It has been 50 years since the Sister Disciples of the Divine Master took up the invitation to come to Australia and care for the sick and retired priests of the Archdiocese of Melbourne. Since then, they have looked after more than 150 priests from across the Archdiocese. Their many years of dedicated service and care was recently acknowledged at a special luncheon held at the Veneto Club in Bulleen.

Organised by the Priests Retirement Foundation, the gathering brought together representatives from the Sister Disciples of the Divine Master, active and retired priests of the Archdiocese and staff from George Maher House and Justin Villa, where the retired priests of the Archdiocese reside.

Archbishop Peter A Comensoli thanked the sisters for their tremendous love and care towards the retired priests living at Justin Villa and George Maher House, and presented them with a special blessing from Pope Francis. ‘On your behalf, particularly those of you who are living there now, I’d like to say thank you to the sisters for their faith and for their pastoral care.’

The Congregation of the Sister Disciples of the Divine Master was founded by Blessed James Alberione SSP and is part of the global Pauline family, which is present in over 30 countries. The order describes itself as ‘the modern version of the women of the gospel’, whose mission is to live out, for themselves and for others, the love of Christ found in the Eucharist, in the priesthood and in the liturgy.

Their arrival in Australia in the 1970s was a direct response to an invitation from Cardinal James Knox, who, as Archbishop of Melbourne, was keen to provide a place of care for priests who were sick or who had reached retirement age. The Cardinal had witnessed the devotion and care shown by the sisters to clergy and religious of the Society of St Paul in India, where he had served as Apostolic Nuncio some years earlier.

In 1972, the first priest retirement house in Melbourne was established—Moran House—providing care for sick and elderly priests of the time. The house was blessed by Cardinal John Cody of Chicago, USA, in 1973 during his visit to Melbourne for the 40th International Eucharistic Congress.

One of the first sisters to care for the priests at Moran House was Mother Immacolata Parrotta PDDM, who remembers receiving ‘a great welcome’ from Cardinal Knox, ‘who was very happy to find a religious congregation that had as part of their vocation and charism the care for priests.’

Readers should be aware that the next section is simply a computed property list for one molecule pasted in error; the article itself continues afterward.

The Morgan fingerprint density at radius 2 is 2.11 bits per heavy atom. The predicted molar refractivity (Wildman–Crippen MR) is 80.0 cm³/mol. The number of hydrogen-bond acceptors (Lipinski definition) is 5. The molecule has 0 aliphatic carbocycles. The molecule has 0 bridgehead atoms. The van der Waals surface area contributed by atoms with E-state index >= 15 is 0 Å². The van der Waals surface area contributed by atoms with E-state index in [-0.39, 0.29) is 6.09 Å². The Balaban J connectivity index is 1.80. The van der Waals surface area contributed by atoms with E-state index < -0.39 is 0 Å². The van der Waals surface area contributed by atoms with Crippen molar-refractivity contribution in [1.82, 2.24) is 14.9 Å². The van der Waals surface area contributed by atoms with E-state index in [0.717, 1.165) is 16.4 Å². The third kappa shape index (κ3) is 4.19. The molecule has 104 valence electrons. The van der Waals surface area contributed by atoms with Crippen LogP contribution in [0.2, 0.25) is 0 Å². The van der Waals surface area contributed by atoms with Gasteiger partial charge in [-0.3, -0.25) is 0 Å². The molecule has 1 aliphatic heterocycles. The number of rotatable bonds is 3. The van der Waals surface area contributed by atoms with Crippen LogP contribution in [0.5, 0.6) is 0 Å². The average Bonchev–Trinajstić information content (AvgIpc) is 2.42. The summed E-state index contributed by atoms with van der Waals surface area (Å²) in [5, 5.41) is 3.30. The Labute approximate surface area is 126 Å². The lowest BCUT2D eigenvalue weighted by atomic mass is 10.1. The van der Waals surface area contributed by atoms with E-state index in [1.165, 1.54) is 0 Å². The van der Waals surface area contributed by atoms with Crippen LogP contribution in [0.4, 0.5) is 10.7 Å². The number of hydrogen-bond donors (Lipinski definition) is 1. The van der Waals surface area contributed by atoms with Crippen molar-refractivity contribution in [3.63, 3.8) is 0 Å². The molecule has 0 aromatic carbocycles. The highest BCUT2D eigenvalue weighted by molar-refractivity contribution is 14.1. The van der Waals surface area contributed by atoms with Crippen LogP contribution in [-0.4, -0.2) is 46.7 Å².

‘I remember very well that when I arrived in Sydney, Mother Annunziata welcomed me and then we together with another sister, Sr Mary Colette, immediately left for Melbourne because there was no time to waste, since the Cardinal wanted to start Moran House in Kew as soon as possible,’ she recalls. ‘The Cardinal believed strongly in the power of our charism.’

It’s a charism that has continued to provide joy and comfort to many over the years, with sisters coming from all over the world, including from Italy, Brazil, Malta, Spain, New Zealand, the Philippines, Japan, India, Samoa and Tonga.

‘I can attest that each sister has always found fulfilment and enrichment in carrying out this ministry,’ said Sr Maria Amalamo PDDM, who has cared for the retired priests of Melbourne for the last 30 years. She acknowledged, however, that it is not always an easy transition into retirement for many priests, who, after years of service and leadership in the community, may feel a sense of loss and helplessness.

‘We have always been very much aware that most of the priests were very reluctant to come to these homes as they were afraid of losing their independence,’ she said. ‘Therefore the sisters have always tried to create a warm, welcoming and homely atmosphere for these priests who have given so many years of dedication and priestly service to the people of God.’

Sr Maria said she and the congregation were looking forward to continuing to ‘live out with joy and dedication the charism of the eucharistic, priestly and liturgical ministry entrusted to us by our founder Blessed James Alberione’ for many years to come.

‘We ask for your prayers, especially for vocations, so that we continue to carry out this ministry of caring for those who cared, hopefully for another 50 years!’